Next season’s best-selling drama film might just be about MoviePass.
The collapse of the first rendition of the movie-enthusiast subscription service—which had, during its prime, enabled some 3 million customers to see one movie a day in theaters for merely $9.95 a month—had seemed a dramatic enough tale when mounting losses ultimately spun MoviePass’s parent company into bankruptcy.
Then last week, two of MoviePass’s former executives, the ex-Chairman Ted Farnsworth and ex-CEO Mitch Lowe (who is a Netflix co-founding executive), were criminally charged by the Department of Justice, alleging the executives engaged in a scheme to artificially inflate the share price of MoviePass’s parent company, Helios and Matheson Analytics, in order to attract new investors.
Fortune learned, this past Friday, that Farnsworth was arrested in Washington, D.C., according to court records. An arrest warrant is still out for Lowe, per the records, though he doesn’t appear to have been arrested yet and was unable to be reached for comment through his personal website or his public speaking agency.
Farnsworth and Lowe allegedly made false claims to investors regarding MoviePass’s “unlimited” plan, saying that MoviePass could break even or achieve profitability via subscription fees alone, according to the Department of Justice. Meanwhile, Farnsworth and Lowe allegedly knew the $9.95 plan was a “temporary marketing gimmick” used to grow the subscriber base and was used to artificially inflate MoviePass’s parent company’s stock price. The former MoviePass executives are being prosecuted by the Department of Justice, and the FBI New York Field Office is investigating the case. That’s in addition to charges from the SEC for allegedly making materially false or misleading statements concerning key aspects of MoviePass’s business model.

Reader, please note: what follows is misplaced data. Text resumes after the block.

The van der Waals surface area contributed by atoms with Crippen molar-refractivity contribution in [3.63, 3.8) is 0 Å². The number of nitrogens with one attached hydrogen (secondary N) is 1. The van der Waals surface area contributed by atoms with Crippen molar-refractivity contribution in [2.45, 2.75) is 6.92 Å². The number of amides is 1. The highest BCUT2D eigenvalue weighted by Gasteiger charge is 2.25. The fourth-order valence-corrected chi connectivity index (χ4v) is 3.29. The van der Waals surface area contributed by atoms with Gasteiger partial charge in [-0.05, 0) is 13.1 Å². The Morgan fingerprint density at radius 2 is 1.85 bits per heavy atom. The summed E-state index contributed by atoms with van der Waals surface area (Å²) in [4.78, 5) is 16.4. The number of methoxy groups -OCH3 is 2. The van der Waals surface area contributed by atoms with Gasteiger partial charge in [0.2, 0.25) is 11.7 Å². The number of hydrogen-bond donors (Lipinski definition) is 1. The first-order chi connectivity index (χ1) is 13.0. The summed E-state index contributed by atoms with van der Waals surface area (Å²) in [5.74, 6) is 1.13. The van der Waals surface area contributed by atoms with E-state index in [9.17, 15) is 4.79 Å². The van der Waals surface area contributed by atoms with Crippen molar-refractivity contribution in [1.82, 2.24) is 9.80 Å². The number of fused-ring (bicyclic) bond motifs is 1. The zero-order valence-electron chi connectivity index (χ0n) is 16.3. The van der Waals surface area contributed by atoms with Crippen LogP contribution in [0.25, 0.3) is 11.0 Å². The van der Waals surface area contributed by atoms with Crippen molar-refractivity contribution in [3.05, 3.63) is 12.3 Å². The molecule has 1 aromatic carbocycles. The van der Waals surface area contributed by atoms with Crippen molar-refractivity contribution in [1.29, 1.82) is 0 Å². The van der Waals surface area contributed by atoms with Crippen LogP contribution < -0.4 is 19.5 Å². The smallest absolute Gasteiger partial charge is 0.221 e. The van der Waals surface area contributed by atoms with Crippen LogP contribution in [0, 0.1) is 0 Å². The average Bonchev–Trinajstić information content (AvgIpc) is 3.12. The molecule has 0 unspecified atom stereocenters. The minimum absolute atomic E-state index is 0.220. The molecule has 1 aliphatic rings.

In the meantime, Farnsworth has hired George Terwilliger III, who was nominated as Deputy Attorney General for the Department of Justice during the George H. W. Bush Administration, as his attorney, according to the court filings. It’s unclear yet who is representing Lowe, or whether he has hired an attorney.
At this point, these claims are merely charges. The Department of Justice presumes all defendants innocent until proven guilty in court.
But it’s still a total mess. And I assume it’s not the best news for MoviePass co-founder Stacy Spikes, who had re-purchased MoviePass’s assets and is currently embarking on an attempt to relaunch the service from the ashes. (To be clear, Spikes has not been named in any of the charges. A MoviePass spokesperson didn’t respond to a request for comment.)
Spikes has said he was pushed out of MoviePass after he recommended raising the prices for the service. Raising those prices may not have been such a bad idea.
Please note…Yesterday’s Q&A indicated that Xos had filed for bankruptcy. It has not, and I regret the error.
See you tomorrow,
Submit a deal for the Term Sheet newsletter here.
Jackson Fordyce curated the deals section of today’s newsletter.
- Aspen Power Partners, a Dallas-based decarbonization platform, raised $350 million from funds managed by Carlyle.
- Hopper, a Montreal, Canada-based travel booking app, raised $96 million in funding from Capital One.
- AutoLeadStar, a Miami-based digital customer data and experience platform for the automotive industry, raised $40 million in funding led by Riverwood Capital.
- Dataloop, a Herzliya, Israel-based A.I. data management and annotation platform, raised $33 million in Series B funding. NGP Capital and Alpha Wave Ventures co-led the round and were joined by investors including Amiti Ventures, F2 Venture Capital, Eyal Gura, and OurCrowd.
- Ernesta, a New York-based D2C custom rug company, raised $25 million in Series A funding. Addition led the round and was joined by investors including True Ventures and others.